This week one of the groups presented on digital manipulation. They spoke in part about the role of digital manipulation in photojournalism. I want to expand on this a little bit. As a journalism major, I've had to take an ethics class where we discussed the the controversy surrounding digital manipulation in the photojournalism world. I wanted to share some of my thoughts and opinions, as well as parts of the National Press Photographers Association's code of ethics, which is the standard to which photojournalists are held.
In general, digital manipulation is to be kept at a very minimum in photojournalism. the NPPA's code of ethics states the following:
"Photojournalists operate as trustees of the public... Our primary goal is the faithful and comprehensive depiction of the subject at hand."
"Photographic and video images can reveal great truths, expose wrongdoing and neglect, inspire hope and understanding and connect people around the globe through the language of visual understanding. Photographs can also cause great harm if they are callously intrusive or are manipulated."
"Be accurate and comprehensive in the representation of subjects.
Resist being manipulated by staged photo opportunities.
While photographing subjects do not intentionally contribute to, alter, or seek to alter or influence events.Editing should maintain the integrity of the photographic images' content and context. Do not manipulate images or add or alter sound in any way that can mislead viewers or misrepresent subjects."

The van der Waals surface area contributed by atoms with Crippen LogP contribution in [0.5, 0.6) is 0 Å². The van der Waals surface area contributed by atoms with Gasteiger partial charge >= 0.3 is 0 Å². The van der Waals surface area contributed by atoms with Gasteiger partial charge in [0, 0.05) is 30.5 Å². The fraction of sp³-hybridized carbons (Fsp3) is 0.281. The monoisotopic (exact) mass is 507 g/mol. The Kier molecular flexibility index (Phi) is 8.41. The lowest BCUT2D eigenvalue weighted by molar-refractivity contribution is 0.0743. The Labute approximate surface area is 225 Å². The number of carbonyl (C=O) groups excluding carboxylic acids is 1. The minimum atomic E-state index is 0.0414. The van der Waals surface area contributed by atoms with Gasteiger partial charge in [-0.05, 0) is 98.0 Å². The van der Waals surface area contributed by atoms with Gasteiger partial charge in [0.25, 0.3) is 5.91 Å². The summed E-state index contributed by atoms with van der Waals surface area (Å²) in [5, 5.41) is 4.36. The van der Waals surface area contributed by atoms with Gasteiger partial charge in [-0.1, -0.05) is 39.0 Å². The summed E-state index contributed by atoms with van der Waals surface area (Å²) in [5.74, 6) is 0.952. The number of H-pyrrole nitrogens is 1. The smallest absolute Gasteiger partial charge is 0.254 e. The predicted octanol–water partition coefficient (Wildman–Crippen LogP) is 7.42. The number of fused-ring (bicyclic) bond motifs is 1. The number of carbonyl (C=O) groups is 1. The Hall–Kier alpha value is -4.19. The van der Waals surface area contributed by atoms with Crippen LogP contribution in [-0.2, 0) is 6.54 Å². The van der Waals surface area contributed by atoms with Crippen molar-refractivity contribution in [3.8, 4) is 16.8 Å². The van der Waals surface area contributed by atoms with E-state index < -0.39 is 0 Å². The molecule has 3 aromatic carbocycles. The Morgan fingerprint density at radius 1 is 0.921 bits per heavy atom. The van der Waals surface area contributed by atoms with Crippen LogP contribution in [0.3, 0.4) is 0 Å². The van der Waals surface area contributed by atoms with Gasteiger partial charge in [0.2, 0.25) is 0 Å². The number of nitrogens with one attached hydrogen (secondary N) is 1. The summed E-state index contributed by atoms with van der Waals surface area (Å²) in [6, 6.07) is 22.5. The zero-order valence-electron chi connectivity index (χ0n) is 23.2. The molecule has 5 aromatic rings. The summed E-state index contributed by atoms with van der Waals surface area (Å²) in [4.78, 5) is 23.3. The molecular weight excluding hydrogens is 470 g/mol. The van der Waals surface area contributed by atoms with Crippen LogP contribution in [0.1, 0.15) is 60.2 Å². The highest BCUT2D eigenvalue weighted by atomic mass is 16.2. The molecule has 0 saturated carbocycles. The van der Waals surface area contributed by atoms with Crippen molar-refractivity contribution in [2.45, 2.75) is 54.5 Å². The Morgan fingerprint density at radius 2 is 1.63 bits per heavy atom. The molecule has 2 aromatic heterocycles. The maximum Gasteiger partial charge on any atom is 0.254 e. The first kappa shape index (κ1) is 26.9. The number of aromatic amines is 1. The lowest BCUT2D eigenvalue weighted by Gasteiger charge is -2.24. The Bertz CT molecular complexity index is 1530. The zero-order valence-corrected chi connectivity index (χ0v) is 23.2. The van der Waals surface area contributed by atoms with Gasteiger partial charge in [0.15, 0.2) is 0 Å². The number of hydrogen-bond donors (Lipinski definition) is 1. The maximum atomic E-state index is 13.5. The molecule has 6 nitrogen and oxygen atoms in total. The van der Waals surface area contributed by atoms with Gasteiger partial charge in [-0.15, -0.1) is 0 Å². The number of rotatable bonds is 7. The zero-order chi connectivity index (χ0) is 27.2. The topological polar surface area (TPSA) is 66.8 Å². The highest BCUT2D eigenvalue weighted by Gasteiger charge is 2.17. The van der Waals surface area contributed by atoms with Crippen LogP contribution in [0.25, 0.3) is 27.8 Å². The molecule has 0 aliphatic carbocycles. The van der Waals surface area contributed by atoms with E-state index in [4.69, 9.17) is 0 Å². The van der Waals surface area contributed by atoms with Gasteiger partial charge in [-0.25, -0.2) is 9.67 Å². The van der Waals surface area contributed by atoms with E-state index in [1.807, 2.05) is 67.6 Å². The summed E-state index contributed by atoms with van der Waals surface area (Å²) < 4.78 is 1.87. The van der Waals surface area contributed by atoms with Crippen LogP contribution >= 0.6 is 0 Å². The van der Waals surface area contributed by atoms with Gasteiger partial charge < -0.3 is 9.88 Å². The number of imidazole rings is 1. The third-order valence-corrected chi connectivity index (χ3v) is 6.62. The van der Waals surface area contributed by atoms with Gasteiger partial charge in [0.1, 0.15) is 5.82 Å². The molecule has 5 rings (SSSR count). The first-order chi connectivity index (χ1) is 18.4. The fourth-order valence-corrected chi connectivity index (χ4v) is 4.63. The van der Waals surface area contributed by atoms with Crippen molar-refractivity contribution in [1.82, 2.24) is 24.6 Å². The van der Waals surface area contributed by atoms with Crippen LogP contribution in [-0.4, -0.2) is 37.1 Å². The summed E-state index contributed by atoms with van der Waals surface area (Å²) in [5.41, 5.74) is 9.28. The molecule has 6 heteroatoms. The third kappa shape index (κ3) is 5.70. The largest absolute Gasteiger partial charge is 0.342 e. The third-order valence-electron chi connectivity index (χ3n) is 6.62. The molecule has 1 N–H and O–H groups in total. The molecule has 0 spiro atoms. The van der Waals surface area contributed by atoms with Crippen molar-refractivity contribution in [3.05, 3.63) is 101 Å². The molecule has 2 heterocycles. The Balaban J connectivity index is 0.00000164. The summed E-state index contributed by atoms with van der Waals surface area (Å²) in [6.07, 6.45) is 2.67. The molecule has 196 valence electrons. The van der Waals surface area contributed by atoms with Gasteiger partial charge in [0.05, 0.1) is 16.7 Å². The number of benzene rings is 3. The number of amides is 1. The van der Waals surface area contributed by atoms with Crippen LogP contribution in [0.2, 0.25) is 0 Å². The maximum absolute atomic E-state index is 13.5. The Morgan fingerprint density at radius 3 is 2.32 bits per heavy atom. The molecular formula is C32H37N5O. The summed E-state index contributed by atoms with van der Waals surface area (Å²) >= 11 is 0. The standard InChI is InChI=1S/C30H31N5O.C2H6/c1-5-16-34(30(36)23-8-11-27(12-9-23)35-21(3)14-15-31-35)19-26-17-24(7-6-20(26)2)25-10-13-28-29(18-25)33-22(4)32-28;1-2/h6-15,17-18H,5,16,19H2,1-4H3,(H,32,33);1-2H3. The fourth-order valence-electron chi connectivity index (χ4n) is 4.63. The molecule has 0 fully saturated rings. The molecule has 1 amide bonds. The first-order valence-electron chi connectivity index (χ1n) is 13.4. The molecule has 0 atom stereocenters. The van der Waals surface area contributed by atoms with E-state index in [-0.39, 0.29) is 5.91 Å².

These three excerpts directly address the question of digital manipulation, I think. They are not technologically specific, and I don't think they need to be. I think that the way in which they simply state that photographs should be "accurate" and not "manipulated" beyond the truth of what could be seen by the naked eye, serves as enough of a guideline for photojournalism.
Photojournalists that are formally educated at a journalism school would, of course, learn this code of ethics. Most photographers in the professional world would also learn about this through the organization that employs them. While there are no laws that punish or fine a photojournalist that does not obey these rules, that photographer does face the career-busting risk of being publicly defamed. Once a photograph is revealed to be misleading or dishonest, that photographer will have trouble finding work. For example, well-known Reuters photographer Adnan Hajj significantly manipulated several photographs during the Israel-Lebanon conflict of 2006. Several bloggers discovered the manipulated photos and Reuters subsequently fired Hajj and removed all his photos from their Web site.
This is great example of how photojournalisms are still held accountable for their actions by the public. Digital manipulation is largely looked down upon in the photojournalism world, as it changes images and the truth they seek to convey.